New Zealand is lucky to have a huge network of back roads. Narrow, largely gravel roads criss-cross hills and valleys all around rural areas. Add to these access tracks through conservation land as well as a growing list of cycleways and you have near infinite options for back road riding loops.
A cross country hardtail mountain bike has for a long time been my preference for this sort of riding. My Trek Superfly was the bike of choice – light, stiff but still capable for impromptu singletrack detours. For this winter I switched things up and retired the Superfly from the stable. The replacement chosen was all about maximising fun on backroad loops. With Ohakune being the base for winter, and plenty of riding options, versatility, reliability and fun were key considerations. Having heard good things about cyclocross bikes, it was an obvious choice to with a crossie.
I spoke with Darren at Cyco about options. The Boone is the cyclocross race bike from Trek, but difficult to get hold of in New Zealand. For 2018 Trek added the Checkpoint, essentially a cyclocross bike. Looking online I wasn’t completely enamoured with the look of the bike from the Trek website. It looks like it has a very upright position and the dropped driveside chainstay gives the bike an odd look. I made a trip to Cyco to see one in the flesh, I was relieved to see a bike that looked much better in real life. The perspective of the photos online is a bit misleading, a 54cm (my size) looked appropriately proportioned and like it could be set up with a more traditional road bike position. I pulled the trigger on a Checkpoint SL5.
I was keen on a 1x setup, so got the 2x 105 that comes stock changed for a 40t narrow wide front chain ring, teamed up with an 11-40 XT rear cassette. I wanted the 1x for a cleaner setup and also to keep things easier running for the inevitable mud-fests the bike would be subjected to.
Over the last two months the bike has seen a range of roads and trails in a wide range of conditions. From the outset I felt comfortable on the bike. Early rides included some laps of “The Pines” mountain bike area at National Park Village. The trails are tight and twisty with plenty of roots, all under a douglas fir canopy. While the limits of narrow tires in slick conditions was clear, I was able to make my way down most sections with minimal fuss. Where the bike comes into its own is on the climbs. The winding gravel climbs of the area feel great. The gearing and bike position feel at home on climbs of a moderate grade. When things get steeper the bike still does well, but can struggle a bit for traction in more slippery conditions.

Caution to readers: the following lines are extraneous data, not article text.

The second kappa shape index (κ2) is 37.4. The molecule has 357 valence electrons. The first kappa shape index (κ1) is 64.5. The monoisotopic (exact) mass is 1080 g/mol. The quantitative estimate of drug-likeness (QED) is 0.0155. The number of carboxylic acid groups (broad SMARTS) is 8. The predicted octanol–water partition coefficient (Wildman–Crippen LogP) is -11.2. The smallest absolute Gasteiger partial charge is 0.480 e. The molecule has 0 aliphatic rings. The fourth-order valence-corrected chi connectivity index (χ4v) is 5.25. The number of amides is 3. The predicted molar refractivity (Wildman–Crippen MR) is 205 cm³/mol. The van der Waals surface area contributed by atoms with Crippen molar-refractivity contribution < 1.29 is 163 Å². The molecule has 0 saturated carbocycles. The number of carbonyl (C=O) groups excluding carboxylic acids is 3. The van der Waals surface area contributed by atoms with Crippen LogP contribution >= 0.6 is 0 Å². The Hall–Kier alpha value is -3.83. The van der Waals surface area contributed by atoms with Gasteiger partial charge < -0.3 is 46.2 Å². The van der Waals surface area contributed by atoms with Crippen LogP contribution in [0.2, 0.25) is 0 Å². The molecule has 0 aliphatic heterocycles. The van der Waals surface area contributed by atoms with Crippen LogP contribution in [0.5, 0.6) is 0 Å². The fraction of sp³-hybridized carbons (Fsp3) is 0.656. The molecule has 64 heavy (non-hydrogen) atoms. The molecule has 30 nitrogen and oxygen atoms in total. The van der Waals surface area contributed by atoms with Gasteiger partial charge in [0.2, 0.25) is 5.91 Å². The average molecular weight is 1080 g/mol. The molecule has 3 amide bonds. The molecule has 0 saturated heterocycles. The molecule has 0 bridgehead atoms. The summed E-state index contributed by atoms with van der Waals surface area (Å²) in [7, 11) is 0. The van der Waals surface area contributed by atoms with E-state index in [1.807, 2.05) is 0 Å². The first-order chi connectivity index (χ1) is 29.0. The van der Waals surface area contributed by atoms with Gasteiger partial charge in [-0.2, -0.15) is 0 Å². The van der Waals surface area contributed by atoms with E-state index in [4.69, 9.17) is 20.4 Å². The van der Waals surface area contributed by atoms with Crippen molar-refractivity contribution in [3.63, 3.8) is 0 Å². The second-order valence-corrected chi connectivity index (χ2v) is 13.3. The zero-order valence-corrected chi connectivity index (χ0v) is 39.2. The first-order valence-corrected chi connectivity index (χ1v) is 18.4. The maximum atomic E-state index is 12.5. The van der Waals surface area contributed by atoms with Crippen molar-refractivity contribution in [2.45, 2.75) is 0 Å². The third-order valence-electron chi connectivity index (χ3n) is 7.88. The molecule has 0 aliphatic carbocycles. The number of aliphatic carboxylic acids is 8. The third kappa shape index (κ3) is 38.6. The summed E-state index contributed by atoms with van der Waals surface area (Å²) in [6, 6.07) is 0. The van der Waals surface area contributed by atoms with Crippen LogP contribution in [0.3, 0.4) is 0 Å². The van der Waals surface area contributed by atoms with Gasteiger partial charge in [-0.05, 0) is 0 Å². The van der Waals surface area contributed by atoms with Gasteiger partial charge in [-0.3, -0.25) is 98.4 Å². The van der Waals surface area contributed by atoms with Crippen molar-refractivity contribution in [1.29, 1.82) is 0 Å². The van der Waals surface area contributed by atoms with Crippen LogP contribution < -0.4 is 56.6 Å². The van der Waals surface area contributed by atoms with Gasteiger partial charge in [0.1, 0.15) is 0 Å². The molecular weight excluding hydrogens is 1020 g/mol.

Three components of the bike have been especially impressive:
- Disc brakes. The difference between road discs and old style rim brakes is day and night. Surely rim brakes will be obsolete in the next few years. Power, modulation and wet weather performance all far excel what is normal on a drop bar bike. Even on the wettest of the rides I have been on, the brakes have been faultless. No more rim brake bikes for me in the future.
- Schwalbe G-one cross tires. These 35c tires look pretty mild mannered, with quite densely packed, small knobs. However they continually surprise with their ability to provide grip. Cyco did convert them to tubeless, and I have been running between 30 – 40psi front and rear.
- Iso-speed decoupler. Trek use their iso-speed decoupler on a range of road and mountain bikes (more info here). I had not ridden a bike with iso-speed before the checkpoint, and was not sure if it was just a marketing led piece of technology. I have been pleasantly surprised with how it performs on the Checkpoint. Looking down the seat tube while riding corrugated Kiwi roads, you can see the seat post flexing. Things also feel appreciably smoother than they did on my old (pre-isospeed) Superfly. I would definitely look to have isospeed on my next road bike.
Overall would definitely recommend getting a cross bike for winter, and would certainly recommend the Checkpoint to others looking for a versatile, capable bike. I’ve barely used my TopFuel or Madone while down in Ohakune. The bike also has a ton of mounts for panniers and bike packing gear that I haven’t really even used yet. So versatile, it would even be a reasonable choice for adventure racing…